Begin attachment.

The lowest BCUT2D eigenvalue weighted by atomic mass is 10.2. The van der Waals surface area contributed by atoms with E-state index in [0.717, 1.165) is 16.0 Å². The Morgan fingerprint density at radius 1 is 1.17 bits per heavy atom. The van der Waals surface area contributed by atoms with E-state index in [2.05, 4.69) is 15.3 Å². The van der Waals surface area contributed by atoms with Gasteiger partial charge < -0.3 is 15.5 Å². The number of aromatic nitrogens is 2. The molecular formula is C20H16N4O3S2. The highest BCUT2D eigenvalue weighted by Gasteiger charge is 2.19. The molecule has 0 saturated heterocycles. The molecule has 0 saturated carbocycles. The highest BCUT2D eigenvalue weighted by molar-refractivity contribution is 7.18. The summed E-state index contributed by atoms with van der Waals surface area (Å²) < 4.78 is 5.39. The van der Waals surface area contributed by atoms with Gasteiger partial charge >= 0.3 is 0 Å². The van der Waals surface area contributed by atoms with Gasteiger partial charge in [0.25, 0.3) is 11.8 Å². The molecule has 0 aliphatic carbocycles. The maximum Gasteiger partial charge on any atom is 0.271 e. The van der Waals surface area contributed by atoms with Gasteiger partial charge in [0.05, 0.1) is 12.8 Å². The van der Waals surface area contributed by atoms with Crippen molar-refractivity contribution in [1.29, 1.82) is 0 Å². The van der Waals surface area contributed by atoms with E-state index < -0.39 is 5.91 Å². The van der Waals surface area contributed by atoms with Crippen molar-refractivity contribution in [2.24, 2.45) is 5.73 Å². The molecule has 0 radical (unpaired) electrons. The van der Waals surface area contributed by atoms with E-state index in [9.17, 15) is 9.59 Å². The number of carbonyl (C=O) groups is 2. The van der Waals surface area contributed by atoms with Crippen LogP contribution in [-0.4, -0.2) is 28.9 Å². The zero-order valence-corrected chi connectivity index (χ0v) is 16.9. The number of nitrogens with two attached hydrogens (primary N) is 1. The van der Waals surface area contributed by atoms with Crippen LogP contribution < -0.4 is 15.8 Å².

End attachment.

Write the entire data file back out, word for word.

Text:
The lowest BCUT2D eigenvalue weighted by atomic mass is 10.2. The van der Waals surface area contributed by atoms with E-state index in [0.717, 1.165) is 16.0 Å². The Morgan fingerprint density at radius 1 is 1.17 bits per heavy atom. The van der Waals surface area contributed by atoms with E-state index in [2.05, 4.69) is 15.3 Å². The van der Waals surface area contributed by atoms with Gasteiger partial charge < -0.3 is 15.5 Å². The number of aromatic nitrogens is 2. The molecular formula is C20H16N4O3S2. The highest BCUT2D eigenvalue weighted by Gasteiger charge is 2.19. The molecule has 0 saturated heterocycles. The molecule has 0 saturated carbocycles. The highest BCUT2D eigenvalue weighted by molar-refractivity contribution is 7.18. The summed E-state index contributed by atoms with van der Waals surface area (Å²) < 4.78 is 5.39. The van der Waals surface area contributed by atoms with Gasteiger partial charge >= 0.3 is 0 Å². The van der Waals surface area contributed by atoms with Gasteiger partial charge in [0.25, 0.3) is 11.8 Å². The molecule has 0 aliphatic carbocycles. The maximum Gasteiger partial charge on any atom is 0.271 e. The van der Waals surface area contributed by atoms with Gasteiger partial charge in [0.05, 0.1) is 12.8 Å². The van der Waals surface area contributed by atoms with Crippen molar-refractivity contribution in [1.29, 1.82) is 0 Å². The van der Waals surface area contributed by atoms with E-state index < -0.39 is 5.91 Å². The van der Waals surface area contributed by atoms with Crippen molar-refractivity contribution in [2.24, 2.45) is 5.73 Å². The molecule has 0 radical (unpaired) electrons. The van der Waals surface area contributed by atoms with E-state index in [9.17, 15) is 9.59 Å². The number of carbonyl (C=O) groups is 2. The van der Waals surface area contributed by atoms with Crippen LogP contribution in [-0.4, -0.2) is 28.9 Å². The zero-order valence-corrected chi connectivity index (χ0v) is 16.9. The number of nitrogens with two attached hydrogens (primary N) is 1. The van der Waals surface area contributed by atoms with Crippen LogP contribution < -0.4 is 15.8 Å².